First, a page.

Our ideas of what makes a person a psychopath is often based on Hollywood’s depictions. Some of us may think of a psychopath as someone who is morally corrupt and has trouble connecting with others. Others may associate this terminology with violence. Still, it’s best to have a clear understanding of what the professionals have to say on the matter.
Here are the things to watch out for if you suspect someone is a little off.
1. They’re immune to yawning stimuli
In a study published by Personality and Individual Differences, researchers gave 135 undergraduates the task of completing a questionnaire meant to assess their levels of psychopathic traits. Afterward, the participants were given three videos to watch in a random order — one had a person with a neutral face, one was of a person laughing, and the third was of a person yawning. While the participants watched the videos, the researchers closely monitored their faces, looking for minute facial muscle activity.
The results of the survey showed something very interesting: The participants who had scored higher in coldheartedness, a psychopathic trait involving emotional detachment, were less likely to be affected by the contagious yawning stimuli. Psychology Today explains coldheartedness is also associated with lacking empathy and having a “callous unconcern for the feelings of others.” This is just one piece to the entire picture, of course. But if you’re interested in testing out how potentially psychopathic someone is, you might want to try yawning in front of them.
2. They order black coffee
This one can easily be confused with someone who just wants to cut out dairy and sugar from their diet, but it’s still interesting. A study published in the journal Appetite suggests people who prefer black coffee may have psychopathic tendencies. The study of almost 1,000 people found those who preferred bitter foods and beverages were more likely, as in the past two studies, to display characteristics of “Machiavellianism, psychopathy, narcissism, and everyday sadism.” It should be noted the answers were self-reported by the subjects. Still, pay attention to those coffee orders the next time you’re at Starbucks — trouble might be brewin’.
3. They tend to take a lot of selfies
Besides their inability to return a yawn, research suggests men who post a lot of selfies are prone toward psychopathy. In a study published in Personality and Individual Differences, researchers took a look at a link between men’s personality traits and how they present themselves on social media. The team surveyed men between the ages of 18 and 40 with the purpose of testing selfie-taking habits in relation to their levels of narcissism, Machiavellianism, and psychopathy — three traits known as the Dark Triad.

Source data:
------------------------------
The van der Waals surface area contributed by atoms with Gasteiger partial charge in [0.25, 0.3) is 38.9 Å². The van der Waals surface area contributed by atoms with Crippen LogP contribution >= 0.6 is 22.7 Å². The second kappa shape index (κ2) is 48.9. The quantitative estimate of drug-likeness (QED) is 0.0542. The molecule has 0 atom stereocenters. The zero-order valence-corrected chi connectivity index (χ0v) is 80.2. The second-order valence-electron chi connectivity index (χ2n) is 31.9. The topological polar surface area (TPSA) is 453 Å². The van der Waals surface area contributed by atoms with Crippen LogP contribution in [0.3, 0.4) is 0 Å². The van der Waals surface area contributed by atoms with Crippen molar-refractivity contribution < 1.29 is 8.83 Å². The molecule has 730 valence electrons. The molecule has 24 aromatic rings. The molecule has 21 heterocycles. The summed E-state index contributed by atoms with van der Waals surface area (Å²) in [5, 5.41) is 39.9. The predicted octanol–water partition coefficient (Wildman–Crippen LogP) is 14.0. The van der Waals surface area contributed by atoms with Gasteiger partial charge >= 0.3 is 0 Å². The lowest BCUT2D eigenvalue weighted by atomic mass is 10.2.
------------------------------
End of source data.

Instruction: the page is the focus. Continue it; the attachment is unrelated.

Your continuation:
Part of the survey asked about how frequently they utilized social media, including how often they posted pictures and the degree to which they would edit their photos before posting them. The survey found men who showed high levels of self-objectification and narcissism spent greater amounts of time on social media and similar networking sites. Further, the researchers found men who were more narcissistic and psychopathic were more likely to frequently post selfies.
4. They’re bored easily …
We all yearn for excitement — maybe you’ve been eyeing those expensive concert tickets or you can’t wait to ride the new roller coaster at the amusement park. Psychopaths are also looking for thrills, but they can be a lot more unsavory and dangerous than how most of us desire to spend our weekends. Psychology Today explains that psychopaths long to live life in the fast lane — desiring to be on the edge at all times. They’ll chase this thrill again and again, no matter how much it puts their life (or the lives of others) in danger.
Robert Hare, Ph.D., explains this further in the publication. When speaking with a patient about her rash, thrill-seeking behavior, she said, “But what I find most exciting is walking through airports with drugs. Christ! What a high!”
… and they might have trouble maintaining a routine
Some psychopaths may not exhibit this extreme tendency toward living on the edge, but they may still have trouble holding down a set routine or keeping to a designated schedule. Activities that are dull and repetitive are likely to leave your mind drifting into more exciting territory if you have this condition, Hare writes. This can make holding a job or keeping relationships very hard, as psychopaths are also prone to shirking responsibilities.
5. They displayed antisocial traits as children